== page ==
The core mission of the Brookdale Department of Geriatrics and Palliative Medicine—to create model programs that improve the care of adults with serious illnesses not only locally but across the country—has taken another impressive step. The Brookdale Department is expanding its partnership with Contessa, the Nashville-based leader of hospital care at home, to expand Mount Sinai’s innovative Palliative Care at Home program and begin to scale it nationally.
Palliative Care at Home was launched five years ago to leverage the Brookdale Department’s expertise and leadership in palliative care to allow patients with severe or chronic illness who have difficulty leaving their homes to receive care from a team of specialists that includes a physician, nurse practitioner, social worker, and community health worker. Palliative Care at Home treats symptoms and matches treatments received with patient goals, thus avoiding unnecessary and burdensome emergency department visits and hospital admissions. At the height of the pandemic, the program also played a vital role in caring for older individuals stricken with COVID-19.
“Our goal has always been to pioneer the development of cutting-edge clinical models for our patients with acute and sub-acute illnesses.”
-Nathan Goldstein, MD
“We’ve extensively tested Palliative Care at Home, proven that it works, and are now prepared through our partnership with Contessa to grow it locally as well as disseminate it to other communities where there is a need for effective home-based palliative care,” says Nathan Goldstein, MD, Gerald J. and Dorothy R. Friedman Chair in Palliative Care at the Icahn School of Medicine at Mount Sinai and a leader of Palliative Care at Home. “Our program adds another layer of support for patients, through in-home and virtual visits from providers, and has shown its ability to improve patient outcomes, relieve the burden and anxiety on family caregivers, and lower the cost of care by reducing the need for hospital stays.”
Contessa works with health systems to bring health care into the home. The organization will work with Mount Sinai to operationalize the program, lend expertise in staffing, negotiate with payers, and implement Mount Sinai’s model of care at hospitals throughout the country.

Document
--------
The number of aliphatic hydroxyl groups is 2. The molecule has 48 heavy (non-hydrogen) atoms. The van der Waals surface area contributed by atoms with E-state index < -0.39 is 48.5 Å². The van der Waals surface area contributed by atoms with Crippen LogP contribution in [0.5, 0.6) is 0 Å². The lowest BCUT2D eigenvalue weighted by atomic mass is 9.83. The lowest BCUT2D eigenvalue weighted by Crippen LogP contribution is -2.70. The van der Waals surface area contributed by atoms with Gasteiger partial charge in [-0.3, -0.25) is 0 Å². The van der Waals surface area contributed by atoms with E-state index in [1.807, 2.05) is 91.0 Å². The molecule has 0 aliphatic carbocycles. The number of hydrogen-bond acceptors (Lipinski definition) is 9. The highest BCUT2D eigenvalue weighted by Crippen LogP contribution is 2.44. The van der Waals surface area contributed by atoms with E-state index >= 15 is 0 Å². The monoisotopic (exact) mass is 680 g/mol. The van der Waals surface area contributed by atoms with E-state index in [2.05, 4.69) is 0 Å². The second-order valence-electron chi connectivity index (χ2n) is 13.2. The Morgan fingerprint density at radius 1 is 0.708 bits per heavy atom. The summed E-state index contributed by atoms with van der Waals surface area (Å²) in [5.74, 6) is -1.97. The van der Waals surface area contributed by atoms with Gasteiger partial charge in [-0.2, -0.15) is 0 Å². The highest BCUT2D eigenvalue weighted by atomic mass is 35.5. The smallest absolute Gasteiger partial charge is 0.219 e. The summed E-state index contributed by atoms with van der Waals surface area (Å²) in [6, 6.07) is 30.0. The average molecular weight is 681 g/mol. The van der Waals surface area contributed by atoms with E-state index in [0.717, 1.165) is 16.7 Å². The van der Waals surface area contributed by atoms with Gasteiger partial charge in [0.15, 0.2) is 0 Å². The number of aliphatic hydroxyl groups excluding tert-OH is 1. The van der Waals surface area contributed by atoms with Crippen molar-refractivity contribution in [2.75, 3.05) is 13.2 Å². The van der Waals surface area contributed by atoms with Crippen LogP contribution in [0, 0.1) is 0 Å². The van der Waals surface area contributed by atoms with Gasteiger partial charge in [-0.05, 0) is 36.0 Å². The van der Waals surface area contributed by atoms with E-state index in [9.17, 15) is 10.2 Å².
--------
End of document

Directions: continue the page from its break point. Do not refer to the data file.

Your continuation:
Many health care organizations are looking at ways to deliver hospital-level services to patients in the comfort of their homes. Mount Sinai’s model has distinct advantages over others, however, by enhancing the roles of registered nurses, social workers, and community health workers.
“Most programs are dependent on physicians and nurse practitioners, who are in very short supply,” says Dr. Goldstein. “Our palliative care model is easier to disseminate and less expensive for hospital systems to implement because doctors and nurse practitioners are more actively involved in supervising the rest of the team, instead of directly providing care. This means they can effectively supervise the care of more patients by extending their expertise through the other team members.”
Among the patients benefitting from Palliative Care at Home are those in advanced stages of cancer who are under the care of an oncologist but may find it difficult to get to the office or clinic for regular visits. The same holds true for patients with progressive heart failure, as well as patients with dementia for whom transportation to the doctor’s office can provoke anxiety and agitation. For these and other patients, Palliative Care at Home develops a comprehensive care plan with input from the patient, family members, and the primary treating physician.
“Our goal has always been to pioneer the development of cutting-edge clinical models for our patients with acute and sub-acute illnesses,” says Dr. Goldstein. “Palliative Care at Home has demonstrated its ability to improve the quality of their lives through symptom control, conferring a better understanding of their illness and treatment, and by generally helping them feel better. We’re now moving to give other patients around the country access to this proven model of care.”
Nathan Goldstein, MD
Gerald J. and Dorothy R. Friedman Chair in Palliative Care at the Icahn School of Medicine at Mount Sinai